• The acting in this movie is quite stilted. I suspect it’s a 50/50 split of non-professional acting from the sideshow personalities and ‘30s professional acting that seems wooden under a modern lens.
  • Ah, the wedding feast. The sideshow’s initiation of Cleopatra (“We accept her, one of us!”) is a disturbing moment in a movie filled with them.
  • The film’s ending also suffered from cuts. The fate of Hercules the strongman was deleted (hint: he now sings falsetto), and a “happier” alternate ending was shot and inserted into the final cut. Despite their best efforts, these alterations still muddle a movie whose message is seemingly, “freaks are people too, but do not mess with them”.

Legacy

  • “Freaks” was a critical disaster and a box office flop. MGM pulled the film from theaters before it had completed its run (the only film to receive this distinction) and quickly sold the distribution rights to exploitation filmmaker Dwain Esper. Esper re-released the film under such titles as “Forbidden Love” and “Natures [sic] Mistakes”.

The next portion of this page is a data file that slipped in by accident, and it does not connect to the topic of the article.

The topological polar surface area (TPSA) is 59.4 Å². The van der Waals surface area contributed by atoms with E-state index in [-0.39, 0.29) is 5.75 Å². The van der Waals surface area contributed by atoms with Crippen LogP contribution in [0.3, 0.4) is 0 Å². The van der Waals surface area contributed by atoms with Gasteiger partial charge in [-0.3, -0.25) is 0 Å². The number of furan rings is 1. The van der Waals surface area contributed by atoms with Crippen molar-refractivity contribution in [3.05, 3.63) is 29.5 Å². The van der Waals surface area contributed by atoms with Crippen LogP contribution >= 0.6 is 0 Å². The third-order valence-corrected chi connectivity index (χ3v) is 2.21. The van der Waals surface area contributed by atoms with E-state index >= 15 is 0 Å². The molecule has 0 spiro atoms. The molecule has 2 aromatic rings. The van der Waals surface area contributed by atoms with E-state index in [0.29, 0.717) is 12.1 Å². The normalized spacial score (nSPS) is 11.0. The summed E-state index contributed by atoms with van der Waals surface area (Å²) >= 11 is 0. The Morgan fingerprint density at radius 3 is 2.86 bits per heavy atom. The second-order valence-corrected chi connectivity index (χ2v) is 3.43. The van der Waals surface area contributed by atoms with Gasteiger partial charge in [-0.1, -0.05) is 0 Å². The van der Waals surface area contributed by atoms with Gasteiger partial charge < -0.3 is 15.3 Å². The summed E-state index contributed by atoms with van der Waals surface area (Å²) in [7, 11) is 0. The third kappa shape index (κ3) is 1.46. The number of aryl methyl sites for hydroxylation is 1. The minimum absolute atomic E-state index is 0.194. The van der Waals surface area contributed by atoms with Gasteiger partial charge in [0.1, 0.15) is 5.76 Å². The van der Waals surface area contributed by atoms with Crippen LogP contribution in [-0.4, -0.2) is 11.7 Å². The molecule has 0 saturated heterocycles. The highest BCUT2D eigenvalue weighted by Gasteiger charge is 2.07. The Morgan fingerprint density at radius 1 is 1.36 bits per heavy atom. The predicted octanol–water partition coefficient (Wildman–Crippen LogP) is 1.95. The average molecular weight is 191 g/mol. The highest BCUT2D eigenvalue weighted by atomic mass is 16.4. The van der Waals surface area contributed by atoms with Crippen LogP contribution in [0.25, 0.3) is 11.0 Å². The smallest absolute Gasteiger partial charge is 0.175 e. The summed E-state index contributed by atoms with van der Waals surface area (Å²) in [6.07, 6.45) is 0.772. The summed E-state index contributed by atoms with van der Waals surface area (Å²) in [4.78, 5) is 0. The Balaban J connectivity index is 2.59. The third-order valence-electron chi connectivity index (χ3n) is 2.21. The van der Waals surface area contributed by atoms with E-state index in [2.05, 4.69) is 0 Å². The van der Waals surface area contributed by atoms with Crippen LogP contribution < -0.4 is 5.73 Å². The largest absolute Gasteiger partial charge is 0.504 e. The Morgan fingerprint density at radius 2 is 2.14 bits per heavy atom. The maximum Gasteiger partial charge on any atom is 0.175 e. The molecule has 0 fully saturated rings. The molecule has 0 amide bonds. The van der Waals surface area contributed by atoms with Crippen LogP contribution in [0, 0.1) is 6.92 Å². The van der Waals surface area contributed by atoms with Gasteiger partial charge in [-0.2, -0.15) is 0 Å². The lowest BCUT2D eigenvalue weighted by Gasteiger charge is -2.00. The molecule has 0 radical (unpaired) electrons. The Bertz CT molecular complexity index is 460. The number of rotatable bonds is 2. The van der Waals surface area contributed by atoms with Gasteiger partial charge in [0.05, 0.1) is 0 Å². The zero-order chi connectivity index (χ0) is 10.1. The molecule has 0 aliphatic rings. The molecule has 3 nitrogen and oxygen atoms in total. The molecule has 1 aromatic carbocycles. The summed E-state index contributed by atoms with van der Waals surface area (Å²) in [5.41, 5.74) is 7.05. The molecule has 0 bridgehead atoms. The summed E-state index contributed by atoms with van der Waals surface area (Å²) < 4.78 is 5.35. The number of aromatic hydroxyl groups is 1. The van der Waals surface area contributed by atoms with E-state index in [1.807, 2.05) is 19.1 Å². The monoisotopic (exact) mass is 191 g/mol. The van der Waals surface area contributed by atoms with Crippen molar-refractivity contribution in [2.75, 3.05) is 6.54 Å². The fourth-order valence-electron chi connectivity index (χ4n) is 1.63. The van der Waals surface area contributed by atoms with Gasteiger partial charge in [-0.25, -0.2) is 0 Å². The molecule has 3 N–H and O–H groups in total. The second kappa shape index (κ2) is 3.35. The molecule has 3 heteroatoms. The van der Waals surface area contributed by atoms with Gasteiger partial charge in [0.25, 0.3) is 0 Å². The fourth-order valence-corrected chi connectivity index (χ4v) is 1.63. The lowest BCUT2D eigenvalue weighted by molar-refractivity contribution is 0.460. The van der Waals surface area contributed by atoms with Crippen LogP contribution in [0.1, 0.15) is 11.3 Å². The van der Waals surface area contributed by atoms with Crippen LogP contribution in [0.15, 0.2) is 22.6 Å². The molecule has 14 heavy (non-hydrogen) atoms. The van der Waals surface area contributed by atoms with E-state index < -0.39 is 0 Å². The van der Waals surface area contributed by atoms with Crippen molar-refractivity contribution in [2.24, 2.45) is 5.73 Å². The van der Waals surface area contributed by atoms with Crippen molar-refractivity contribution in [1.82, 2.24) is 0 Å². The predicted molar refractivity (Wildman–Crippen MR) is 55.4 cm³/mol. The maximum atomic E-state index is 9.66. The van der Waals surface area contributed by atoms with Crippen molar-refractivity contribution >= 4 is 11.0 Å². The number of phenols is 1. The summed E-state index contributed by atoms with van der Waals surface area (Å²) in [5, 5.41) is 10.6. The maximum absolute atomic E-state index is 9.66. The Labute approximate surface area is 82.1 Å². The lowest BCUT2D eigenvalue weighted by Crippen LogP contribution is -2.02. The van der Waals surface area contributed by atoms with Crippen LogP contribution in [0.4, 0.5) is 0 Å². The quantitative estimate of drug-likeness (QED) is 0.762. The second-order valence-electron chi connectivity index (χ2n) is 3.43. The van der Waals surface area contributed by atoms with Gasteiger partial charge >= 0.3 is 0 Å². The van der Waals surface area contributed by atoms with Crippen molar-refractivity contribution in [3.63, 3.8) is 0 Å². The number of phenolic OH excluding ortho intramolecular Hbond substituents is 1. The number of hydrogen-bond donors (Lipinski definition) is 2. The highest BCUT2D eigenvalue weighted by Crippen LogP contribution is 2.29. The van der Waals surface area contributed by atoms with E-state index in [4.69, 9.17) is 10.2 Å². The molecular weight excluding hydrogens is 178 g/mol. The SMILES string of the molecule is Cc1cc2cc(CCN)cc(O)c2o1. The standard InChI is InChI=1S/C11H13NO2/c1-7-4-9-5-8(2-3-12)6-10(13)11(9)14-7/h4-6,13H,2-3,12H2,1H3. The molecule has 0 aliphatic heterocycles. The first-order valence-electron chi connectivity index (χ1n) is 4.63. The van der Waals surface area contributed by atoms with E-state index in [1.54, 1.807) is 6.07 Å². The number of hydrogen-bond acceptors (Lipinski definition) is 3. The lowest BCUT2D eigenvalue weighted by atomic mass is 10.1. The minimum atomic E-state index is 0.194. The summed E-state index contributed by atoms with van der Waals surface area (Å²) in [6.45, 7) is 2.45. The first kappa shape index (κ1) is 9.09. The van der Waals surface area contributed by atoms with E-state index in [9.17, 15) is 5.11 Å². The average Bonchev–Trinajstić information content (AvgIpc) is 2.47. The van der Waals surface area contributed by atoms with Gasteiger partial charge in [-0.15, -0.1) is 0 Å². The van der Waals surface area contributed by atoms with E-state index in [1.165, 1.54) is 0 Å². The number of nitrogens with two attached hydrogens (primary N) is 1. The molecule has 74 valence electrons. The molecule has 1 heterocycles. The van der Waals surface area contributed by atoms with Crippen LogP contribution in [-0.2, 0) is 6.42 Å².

• Following the film’s failure, MGM assigned Tod Browning to B-pictures and never greenlit any of his choices again. Browning only made four films after “Freaks”, retiring after 1939’s “Miracles for Sale”.
  • “Freaks” was rediscovered in the early ‘60s when it played at the 1962 Venice Film Festival, and had its 30-year ban in the UK lifted. The film had several “midnight movie” screenings throughout the ‘70s, and has enjoyed a cult following ever since.
  • Most of the film’s cast disowned their involvement in “Freaks”, the notable exception being Johnny Eck (“The Amazing Half Boy”), who spoke fondly of his experience. Researching what happened to the cast post-“Freaks” (as well as post-freakshows in general) is thoroughly depressing, so let’s focus instead on “Side Show”, the Broadway musical that celebrates the Hilton sisters. Also depressing, but at least there are songs!
  • Easily the most referenced moment from the film is the chant of “One of us! One of us!” Like many classic film moments, this line is so commonplace most people don’t even realize that they’re referencing “Freaks”.